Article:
• Qualitative interviews with "key persons" (Befragung von Schlüsselpersonen): This method tries to grasp the views of "interesting" people about their social spaces (Deinet 2009, 70; Krisch 2009, 97 or http://www.sozialraum.de/befragung-von-schluesselpersonen.php). Key persons have to be identified in the local context, relevant persons could be local shopkeepers, youth workers, police men, teachers, health care staff, older inhabitants, etc. that have special and longer impressions on the social space and can share their experience. These interviews should last about 1 or 2 hours and be conducted as narrative interviews. To give the interviews more structure, it is also possible to use a questionnaire with open questions. This method is especially useful to gain deeper understanding when some other methods have been applied before.
  • Needle method (Nadelmethode): This activating method gives a visualisation of places that are frequented by inhabitants and can be used to show the meaning of special places (Deinet 2009, 72; Krisch 2009, 97 or http://www.sozialraum.de/nadelmethode.php). Inhabitants are asked to pin needles on a city or district map with a higher resolution. They are encouraged to use certain colours for certain meanings. The colours can be coded with criteria like age, gender, "good" "bad" places or places of dislike, places that are often or never frequented, etc. The results can then be presented, compared and debated and assessed in different groups. An interesting capability of this method is the clear visualisation and the direct activation of people that can be quickly involved when passing by. For mobile use, the needle-maps can also be pinned on small boards of styrofoam that can easily be transported. Topographic software solutions like Google Maps or Google Earth offer new possibilities for this method.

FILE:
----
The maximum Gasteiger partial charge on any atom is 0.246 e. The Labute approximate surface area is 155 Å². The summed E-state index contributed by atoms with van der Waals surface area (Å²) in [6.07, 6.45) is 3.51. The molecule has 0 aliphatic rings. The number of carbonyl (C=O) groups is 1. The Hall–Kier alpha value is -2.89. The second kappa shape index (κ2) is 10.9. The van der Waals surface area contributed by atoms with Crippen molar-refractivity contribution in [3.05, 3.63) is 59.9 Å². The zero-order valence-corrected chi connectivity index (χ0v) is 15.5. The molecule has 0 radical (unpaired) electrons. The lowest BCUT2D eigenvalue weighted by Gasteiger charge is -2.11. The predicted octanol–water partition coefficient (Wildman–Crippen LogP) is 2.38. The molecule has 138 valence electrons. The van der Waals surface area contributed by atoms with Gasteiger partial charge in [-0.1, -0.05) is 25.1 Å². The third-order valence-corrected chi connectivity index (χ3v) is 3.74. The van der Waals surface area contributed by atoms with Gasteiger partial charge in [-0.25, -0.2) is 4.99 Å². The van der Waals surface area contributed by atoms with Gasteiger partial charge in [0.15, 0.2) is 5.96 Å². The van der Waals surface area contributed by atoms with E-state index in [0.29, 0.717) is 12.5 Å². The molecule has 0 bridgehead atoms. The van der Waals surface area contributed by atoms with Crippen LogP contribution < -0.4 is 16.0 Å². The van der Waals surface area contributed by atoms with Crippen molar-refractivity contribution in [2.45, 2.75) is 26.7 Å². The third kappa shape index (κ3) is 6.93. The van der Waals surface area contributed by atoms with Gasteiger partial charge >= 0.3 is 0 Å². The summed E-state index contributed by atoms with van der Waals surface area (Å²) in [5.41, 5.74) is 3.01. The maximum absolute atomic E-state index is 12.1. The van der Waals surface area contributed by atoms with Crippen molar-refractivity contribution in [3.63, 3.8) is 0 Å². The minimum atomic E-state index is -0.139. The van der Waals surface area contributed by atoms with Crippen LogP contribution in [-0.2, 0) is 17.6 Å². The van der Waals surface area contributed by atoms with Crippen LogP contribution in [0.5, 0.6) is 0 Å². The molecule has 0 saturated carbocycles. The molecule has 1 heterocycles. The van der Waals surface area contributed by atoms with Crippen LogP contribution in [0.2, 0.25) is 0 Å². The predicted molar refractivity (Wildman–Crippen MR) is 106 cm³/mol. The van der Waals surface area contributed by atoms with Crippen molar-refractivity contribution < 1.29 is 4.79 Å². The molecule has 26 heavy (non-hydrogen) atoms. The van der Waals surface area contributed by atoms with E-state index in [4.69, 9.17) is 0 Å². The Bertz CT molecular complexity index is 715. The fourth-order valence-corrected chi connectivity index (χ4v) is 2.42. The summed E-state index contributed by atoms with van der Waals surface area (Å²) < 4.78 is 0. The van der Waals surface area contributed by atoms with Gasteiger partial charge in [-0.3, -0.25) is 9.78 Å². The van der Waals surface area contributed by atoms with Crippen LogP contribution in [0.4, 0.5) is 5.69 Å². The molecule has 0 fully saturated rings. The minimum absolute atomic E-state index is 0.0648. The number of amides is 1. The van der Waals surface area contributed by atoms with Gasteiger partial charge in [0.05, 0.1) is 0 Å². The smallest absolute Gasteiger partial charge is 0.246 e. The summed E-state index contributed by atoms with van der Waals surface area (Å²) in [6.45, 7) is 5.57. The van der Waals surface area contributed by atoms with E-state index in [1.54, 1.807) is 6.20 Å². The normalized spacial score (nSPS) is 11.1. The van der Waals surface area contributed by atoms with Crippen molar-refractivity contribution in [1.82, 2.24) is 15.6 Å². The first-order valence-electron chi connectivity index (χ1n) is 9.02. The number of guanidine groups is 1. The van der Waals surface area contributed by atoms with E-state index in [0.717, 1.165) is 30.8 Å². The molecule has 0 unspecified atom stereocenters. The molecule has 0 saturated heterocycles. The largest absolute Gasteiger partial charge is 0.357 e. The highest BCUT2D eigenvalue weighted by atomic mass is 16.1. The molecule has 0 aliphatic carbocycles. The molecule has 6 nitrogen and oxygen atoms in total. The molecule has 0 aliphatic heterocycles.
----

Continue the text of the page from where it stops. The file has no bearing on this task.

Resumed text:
• Peer group grids (Cliquenraster): This method is used to gain grounded descriptions of youth cultures and peer groups in a certain region (Deinet 2009, 79; Krisch 2009, 117 or http://www.sozialraum.de/cliquenraster.php). With structured questions, young people are asked about the peer groups they know in a certain area. In the basic form, the main categories are the name of the peer group, the number and age of the members, their outfit, their preferred music, the behaviour, their preferred places and possible conflicts around the group. Beyond these, all other categories of interest could be applied. After the collection of the data the results can be discussed with young people and local experts. The aim of this method is to gain a realistic overview of the different peer groups in a certain area, their connections and the possible interests of these groups. Based on such assessments, especially youth clubs, youth services and schools could find improved forms for activities to include the different peer groups. For young people it is often very attractive to be asked as "experts" about youth cultures and scenes in their area. Therefore, this method can lead to greater levels of participation. It would also be interesting to carry out peer group grids on groups of adults and their different life milieus. To our knowledge this has not been conducted very often, therefore it would here be interesting to gain more experiences.
  • Subjective maps (Subjektive Landkarten): Inhabitants are encouraged to draw personal maps of their daily space of living (Deinet 2009, 75; Krisch 2009, 110 or http://www.sozialraum.de/subjektive-landkarten.php). These maps can be designed in open forms and drawers should be asked to show personal thoughts, meanings and perceptions of the space in the pictures. This method is a simplified form of narrative maps, and is used to show and share subjective life worlds. The maps show the outreach in the space, the most important contents and the subjective assessment of meanings, sizes and distances. With additional questions, the researcher can find out more about the subjective experiences. Here, the map can be used as a reference for open interviews with inhabitants. This method can also be applied in groups that are not too big and offer an atmosphere of mutual trust.